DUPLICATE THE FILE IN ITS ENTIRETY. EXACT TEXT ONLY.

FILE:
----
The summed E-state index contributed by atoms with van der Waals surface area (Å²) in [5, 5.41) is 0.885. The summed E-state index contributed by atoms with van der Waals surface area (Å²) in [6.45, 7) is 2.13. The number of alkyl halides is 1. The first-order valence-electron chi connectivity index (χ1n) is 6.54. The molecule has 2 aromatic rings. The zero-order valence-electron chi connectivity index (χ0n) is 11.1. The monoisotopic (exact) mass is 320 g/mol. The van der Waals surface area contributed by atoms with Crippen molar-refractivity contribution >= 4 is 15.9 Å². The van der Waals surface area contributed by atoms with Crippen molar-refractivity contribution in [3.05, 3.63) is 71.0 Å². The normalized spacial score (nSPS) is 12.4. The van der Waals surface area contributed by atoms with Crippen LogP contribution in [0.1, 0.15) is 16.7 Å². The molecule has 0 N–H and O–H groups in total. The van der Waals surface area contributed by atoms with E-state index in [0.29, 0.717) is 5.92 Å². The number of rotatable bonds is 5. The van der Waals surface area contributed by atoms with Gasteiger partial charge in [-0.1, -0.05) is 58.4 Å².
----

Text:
The summed E-state index contributed by atoms with van der Waals surface area (Å²) in [5, 5.41) is 0.885. The summed E-state index contributed by atoms with van der Waals surface area (Å²) in [6.45, 7) is 2.13. The number of alkyl halides is 1. The first-order valence-electron chi connectivity index (χ1n) is 6.54. The molecule has 2 aromatic rings. The zero-order valence-electron chi connectivity index (χ0n) is 11.1. The monoisotopic (exact) mass is 320 g/mol. The van der Waals surface area contributed by atoms with Crippen molar-refractivity contribution >= 4 is 15.9 Å². The van der Waals surface area contributed by atoms with Crippen molar-refractivity contribution in [3.05, 3.63) is 71.0 Å². The normalized spacial score (nSPS) is 12.4. The van der Waals surface area contributed by atoms with Crippen LogP contribution in [0.1, 0.15) is 16.7 Å². The molecule has 0 N–H and O–H groups in total. The van der Waals surface area contributed by atoms with E-state index in [0.29, 0.717) is 5.92 Å². The number of rotatable bonds is 5. The van der Waals surface area contributed by atoms with Gasteiger partial charge in [-0.1, -0.05) is 58.4 Å².